How to Find Water in the Desert


Finding What You Need to Survive in the Desert

Finding water in the desert is often easier said than done. Deserts are known for their scorching temperatures during the day and frigid conditions at night. If you’re an experienced outdoors person, you should be in good shape. But if you’re new to the vast terrain of the desert, use these tips to stay alive when water is anything but abundant.

Hold On to the Water You Have

Finding water in the desert is really about avoiding dehydration and making use of what little water you have. Your water supply will deteriorate quickly unless you’re smart about when and how you search for water. Avoid trolling through the desert and exerting yourself physically during the daytime. All of that excess heat will force your body to use up what little water it has at a rapid pace. It’s better to search for water when the sun is low in the sky.

Keep Your Eye on Animals and Insects

Animals and insects need water to survive just as much as you do. If you’re in doubt, use the native wildlife to point you in the right direction. Look out for animal tracks or insects buzzing through the air. Chances are that some much-needed moisture isn’t far behind.

Find the Lowest Elevation

While you’re not likely to find an oasis of water just sitting on top of the desert floor, you can find water just under the earth’s surface. Follow the desert until you reach the lowest point in elevation. A low valley or cluster of plants will be a promising indicator. The dirt should feel more like clay, rather than the sandy dunes that we commonly associate with the desert. Steep rock formations also tend to sit on the edge of dried riverbeds. Dig a few inches under the surface and the ground should give way to more moisture.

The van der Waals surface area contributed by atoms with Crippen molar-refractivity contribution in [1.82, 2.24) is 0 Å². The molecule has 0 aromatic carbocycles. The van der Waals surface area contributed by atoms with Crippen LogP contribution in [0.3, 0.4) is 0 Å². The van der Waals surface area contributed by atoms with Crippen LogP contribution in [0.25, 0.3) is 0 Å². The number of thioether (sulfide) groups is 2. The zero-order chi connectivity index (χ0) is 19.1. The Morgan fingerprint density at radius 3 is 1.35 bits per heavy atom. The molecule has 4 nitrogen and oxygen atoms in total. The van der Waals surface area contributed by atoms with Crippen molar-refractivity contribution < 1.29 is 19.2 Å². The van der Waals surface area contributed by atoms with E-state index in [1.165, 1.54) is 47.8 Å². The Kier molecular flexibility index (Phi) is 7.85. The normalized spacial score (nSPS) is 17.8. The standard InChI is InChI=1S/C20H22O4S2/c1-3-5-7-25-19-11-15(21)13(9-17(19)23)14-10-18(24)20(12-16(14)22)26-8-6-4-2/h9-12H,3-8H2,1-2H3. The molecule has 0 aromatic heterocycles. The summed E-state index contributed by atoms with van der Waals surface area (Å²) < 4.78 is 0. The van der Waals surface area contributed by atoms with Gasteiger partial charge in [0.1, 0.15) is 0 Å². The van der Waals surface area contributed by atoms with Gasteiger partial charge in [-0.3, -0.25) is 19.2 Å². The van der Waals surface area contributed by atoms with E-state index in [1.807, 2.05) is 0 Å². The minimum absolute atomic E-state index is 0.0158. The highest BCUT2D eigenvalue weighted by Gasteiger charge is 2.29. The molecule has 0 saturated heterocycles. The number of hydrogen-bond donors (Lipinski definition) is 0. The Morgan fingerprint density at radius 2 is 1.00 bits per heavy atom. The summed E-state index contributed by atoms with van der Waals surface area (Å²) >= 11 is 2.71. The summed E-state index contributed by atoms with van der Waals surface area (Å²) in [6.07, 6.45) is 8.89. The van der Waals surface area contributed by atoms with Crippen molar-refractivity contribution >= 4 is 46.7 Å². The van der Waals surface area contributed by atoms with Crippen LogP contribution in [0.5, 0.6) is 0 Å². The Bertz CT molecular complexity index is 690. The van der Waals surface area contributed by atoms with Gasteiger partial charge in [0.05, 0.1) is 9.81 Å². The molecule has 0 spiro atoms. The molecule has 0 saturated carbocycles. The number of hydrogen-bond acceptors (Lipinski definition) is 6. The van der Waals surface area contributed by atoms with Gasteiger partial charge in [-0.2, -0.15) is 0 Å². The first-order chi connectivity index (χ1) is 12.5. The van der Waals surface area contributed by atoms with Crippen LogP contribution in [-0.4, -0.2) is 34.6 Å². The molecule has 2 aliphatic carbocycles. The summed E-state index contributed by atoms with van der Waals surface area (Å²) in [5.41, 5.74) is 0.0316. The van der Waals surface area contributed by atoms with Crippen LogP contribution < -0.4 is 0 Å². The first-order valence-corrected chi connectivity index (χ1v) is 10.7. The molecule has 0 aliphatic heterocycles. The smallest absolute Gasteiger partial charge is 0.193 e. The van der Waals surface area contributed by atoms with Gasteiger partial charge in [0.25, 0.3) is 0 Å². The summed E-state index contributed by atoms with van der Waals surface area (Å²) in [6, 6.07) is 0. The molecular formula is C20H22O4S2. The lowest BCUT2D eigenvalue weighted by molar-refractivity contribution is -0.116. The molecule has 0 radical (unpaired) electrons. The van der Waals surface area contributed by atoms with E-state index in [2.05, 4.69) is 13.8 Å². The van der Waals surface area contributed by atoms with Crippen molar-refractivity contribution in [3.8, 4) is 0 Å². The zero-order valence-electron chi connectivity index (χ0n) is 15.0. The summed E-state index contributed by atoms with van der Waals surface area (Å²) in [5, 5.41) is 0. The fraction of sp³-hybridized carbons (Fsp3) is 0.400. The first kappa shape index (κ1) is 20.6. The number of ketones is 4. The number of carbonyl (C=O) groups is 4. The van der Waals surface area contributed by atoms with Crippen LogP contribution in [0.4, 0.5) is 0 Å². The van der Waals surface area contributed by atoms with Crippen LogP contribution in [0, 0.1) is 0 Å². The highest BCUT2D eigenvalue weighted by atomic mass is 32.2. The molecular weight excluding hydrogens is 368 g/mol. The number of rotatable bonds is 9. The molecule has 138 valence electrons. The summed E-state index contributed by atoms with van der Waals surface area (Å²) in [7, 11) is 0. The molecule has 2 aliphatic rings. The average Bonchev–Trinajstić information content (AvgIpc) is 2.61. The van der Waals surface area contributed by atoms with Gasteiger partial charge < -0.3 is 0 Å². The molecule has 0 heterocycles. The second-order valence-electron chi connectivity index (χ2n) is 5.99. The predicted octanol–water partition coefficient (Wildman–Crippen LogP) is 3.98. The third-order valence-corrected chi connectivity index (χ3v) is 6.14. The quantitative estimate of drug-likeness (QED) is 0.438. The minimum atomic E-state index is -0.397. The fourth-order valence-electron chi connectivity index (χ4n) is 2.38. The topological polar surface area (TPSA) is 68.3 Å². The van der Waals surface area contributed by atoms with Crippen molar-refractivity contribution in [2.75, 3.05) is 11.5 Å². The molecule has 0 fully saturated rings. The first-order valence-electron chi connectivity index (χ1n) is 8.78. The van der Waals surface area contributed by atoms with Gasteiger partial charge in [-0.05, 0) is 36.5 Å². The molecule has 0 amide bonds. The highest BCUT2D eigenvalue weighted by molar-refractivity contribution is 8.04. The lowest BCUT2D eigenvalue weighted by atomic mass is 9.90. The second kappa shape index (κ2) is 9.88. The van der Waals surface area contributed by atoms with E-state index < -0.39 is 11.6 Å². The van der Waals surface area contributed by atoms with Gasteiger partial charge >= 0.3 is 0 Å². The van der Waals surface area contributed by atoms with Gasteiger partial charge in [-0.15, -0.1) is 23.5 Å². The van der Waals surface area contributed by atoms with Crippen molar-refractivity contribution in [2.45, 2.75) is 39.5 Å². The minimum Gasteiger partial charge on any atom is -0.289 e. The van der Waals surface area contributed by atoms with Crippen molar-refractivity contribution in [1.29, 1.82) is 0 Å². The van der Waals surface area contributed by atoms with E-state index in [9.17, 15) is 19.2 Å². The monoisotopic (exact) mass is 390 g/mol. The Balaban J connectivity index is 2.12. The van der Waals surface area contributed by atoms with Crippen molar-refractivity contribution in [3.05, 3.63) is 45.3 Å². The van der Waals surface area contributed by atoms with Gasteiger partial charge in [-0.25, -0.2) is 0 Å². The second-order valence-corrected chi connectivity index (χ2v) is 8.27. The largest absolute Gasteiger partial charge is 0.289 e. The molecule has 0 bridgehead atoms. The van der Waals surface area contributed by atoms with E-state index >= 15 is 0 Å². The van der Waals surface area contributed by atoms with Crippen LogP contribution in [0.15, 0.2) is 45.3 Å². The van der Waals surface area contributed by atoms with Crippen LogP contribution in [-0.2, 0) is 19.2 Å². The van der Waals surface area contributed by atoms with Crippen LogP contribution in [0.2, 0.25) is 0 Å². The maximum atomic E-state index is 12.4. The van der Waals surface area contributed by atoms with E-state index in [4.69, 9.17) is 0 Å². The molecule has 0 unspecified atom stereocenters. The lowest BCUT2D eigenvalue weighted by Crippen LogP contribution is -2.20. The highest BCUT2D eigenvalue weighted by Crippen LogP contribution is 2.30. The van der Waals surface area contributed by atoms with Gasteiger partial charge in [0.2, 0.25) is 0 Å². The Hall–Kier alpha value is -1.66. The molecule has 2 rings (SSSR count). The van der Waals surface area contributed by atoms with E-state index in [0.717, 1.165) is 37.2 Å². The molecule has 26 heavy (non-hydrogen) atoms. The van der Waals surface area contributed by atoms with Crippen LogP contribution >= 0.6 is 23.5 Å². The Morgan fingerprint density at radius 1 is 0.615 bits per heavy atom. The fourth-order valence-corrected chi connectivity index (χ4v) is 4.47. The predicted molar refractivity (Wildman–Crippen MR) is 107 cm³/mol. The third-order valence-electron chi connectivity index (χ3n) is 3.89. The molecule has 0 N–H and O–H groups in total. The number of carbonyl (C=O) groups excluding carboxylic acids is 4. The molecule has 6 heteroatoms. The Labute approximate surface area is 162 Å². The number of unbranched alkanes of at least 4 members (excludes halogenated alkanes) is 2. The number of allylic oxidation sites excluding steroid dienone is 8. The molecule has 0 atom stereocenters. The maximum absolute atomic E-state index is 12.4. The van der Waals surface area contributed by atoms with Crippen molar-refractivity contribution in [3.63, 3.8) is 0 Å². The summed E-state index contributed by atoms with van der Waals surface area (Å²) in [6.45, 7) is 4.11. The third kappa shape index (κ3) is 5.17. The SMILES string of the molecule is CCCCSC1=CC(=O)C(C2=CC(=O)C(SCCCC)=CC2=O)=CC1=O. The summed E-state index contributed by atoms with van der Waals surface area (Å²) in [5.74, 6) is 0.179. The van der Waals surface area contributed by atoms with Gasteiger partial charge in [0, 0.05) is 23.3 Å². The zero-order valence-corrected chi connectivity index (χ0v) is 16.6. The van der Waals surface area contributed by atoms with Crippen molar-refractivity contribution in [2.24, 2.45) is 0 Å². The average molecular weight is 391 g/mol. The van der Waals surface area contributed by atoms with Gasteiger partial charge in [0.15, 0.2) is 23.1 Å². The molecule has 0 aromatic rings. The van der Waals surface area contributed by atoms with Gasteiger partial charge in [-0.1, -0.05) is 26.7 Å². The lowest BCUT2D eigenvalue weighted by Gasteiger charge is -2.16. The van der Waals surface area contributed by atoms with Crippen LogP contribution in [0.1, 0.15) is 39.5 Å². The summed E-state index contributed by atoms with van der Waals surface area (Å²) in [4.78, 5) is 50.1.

Patience Is Key

If you find a spot that looks promising, dig a large hole about a foot deep and look for any signs of water. If you find some, soak up the moisture with a piece of cloth and wring it out into a container. If at first you don’t succeed, wait a few hours and try again. Once you’ve dug the hole, there’s a good chance that more water will accumulate as day turns into night. Come back in the evening and see what Mother Nature provides.

Succulents for Nourishment

Cacti and succulents can be a vital source of water if you’re in a jam. Cut off the greenest or the most colorful part of a cactus and cook it over an open fire for just about 30 seconds to burn off the spikes. The water inside the plant will remain in tact. Eat the plant carefully to avoid any jagged edges.


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